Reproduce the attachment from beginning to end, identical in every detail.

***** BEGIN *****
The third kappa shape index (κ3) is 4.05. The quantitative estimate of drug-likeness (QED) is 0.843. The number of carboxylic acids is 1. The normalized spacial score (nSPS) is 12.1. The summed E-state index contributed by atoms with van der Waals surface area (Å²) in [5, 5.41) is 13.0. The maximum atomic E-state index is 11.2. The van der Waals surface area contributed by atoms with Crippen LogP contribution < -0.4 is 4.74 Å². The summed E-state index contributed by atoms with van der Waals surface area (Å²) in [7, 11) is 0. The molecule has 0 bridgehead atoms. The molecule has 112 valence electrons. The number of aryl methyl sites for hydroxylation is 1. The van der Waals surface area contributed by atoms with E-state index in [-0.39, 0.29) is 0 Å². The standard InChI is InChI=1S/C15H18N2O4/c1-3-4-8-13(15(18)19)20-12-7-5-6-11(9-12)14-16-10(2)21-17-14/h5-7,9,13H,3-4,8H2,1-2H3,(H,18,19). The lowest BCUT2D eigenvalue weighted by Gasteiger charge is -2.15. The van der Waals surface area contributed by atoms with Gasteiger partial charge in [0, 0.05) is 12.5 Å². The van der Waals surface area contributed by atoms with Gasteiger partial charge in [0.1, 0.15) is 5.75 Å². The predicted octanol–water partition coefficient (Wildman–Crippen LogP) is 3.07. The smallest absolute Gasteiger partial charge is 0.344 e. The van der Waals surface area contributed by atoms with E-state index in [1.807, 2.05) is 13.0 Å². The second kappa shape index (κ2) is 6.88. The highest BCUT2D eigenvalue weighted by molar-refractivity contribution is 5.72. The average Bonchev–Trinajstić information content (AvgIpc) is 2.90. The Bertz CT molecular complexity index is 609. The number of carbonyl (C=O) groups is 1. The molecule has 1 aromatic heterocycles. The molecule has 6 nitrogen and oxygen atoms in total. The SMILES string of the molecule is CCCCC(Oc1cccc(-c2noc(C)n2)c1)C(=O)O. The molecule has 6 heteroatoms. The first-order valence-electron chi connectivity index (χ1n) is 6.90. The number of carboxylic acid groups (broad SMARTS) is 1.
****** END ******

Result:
The third kappa shape index (κ3) is 4.05. The quantitative estimate of drug-likeness (QED) is 0.843. The number of carboxylic acids is 1. The normalized spacial score (nSPS) is 12.1. The summed E-state index contributed by atoms with van der Waals surface area (Å²) in [5, 5.41) is 13.0. The maximum atomic E-state index is 11.2. The van der Waals surface area contributed by atoms with Crippen LogP contribution < -0.4 is 4.74 Å². The summed E-state index contributed by atoms with van der Waals surface area (Å²) in [7, 11) is 0. The molecule has 0 bridgehead atoms. The molecule has 112 valence electrons. The number of aryl methyl sites for hydroxylation is 1. The van der Waals surface area contributed by atoms with E-state index in [-0.39, 0.29) is 0 Å². The standard InChI is InChI=1S/C15H18N2O4/c1-3-4-8-13(15(18)19)20-12-7-5-6-11(9-12)14-16-10(2)21-17-14/h5-7,9,13H,3-4,8H2,1-2H3,(H,18,19). The lowest BCUT2D eigenvalue weighted by Gasteiger charge is -2.15. The van der Waals surface area contributed by atoms with Gasteiger partial charge in [0, 0.05) is 12.5 Å². The van der Waals surface area contributed by atoms with Gasteiger partial charge in [0.1, 0.15) is 5.75 Å². The predicted octanol–water partition coefficient (Wildman–Crippen LogP) is 3.07. The smallest absolute Gasteiger partial charge is 0.344 e. The van der Waals surface area contributed by atoms with E-state index in [1.807, 2.05) is 13.0 Å². The second kappa shape index (κ2) is 6.88. The highest BCUT2D eigenvalue weighted by molar-refractivity contribution is 5.72. The average Bonchev–Trinajstić information content (AvgIpc) is 2.90. The Bertz CT molecular complexity index is 609. The number of carbonyl (C=O) groups is 1. The molecule has 1 aromatic heterocycles. The molecule has 6 nitrogen and oxygen atoms in total. The SMILES string of the molecule is CCCCC(Oc1cccc(-c2noc(C)n2)c1)C(=O)O. The molecule has 6 heteroatoms. The first-order valence-electron chi connectivity index (χ1n) is 6.90. The number of carboxylic acid groups (broad SMARTS) is 1.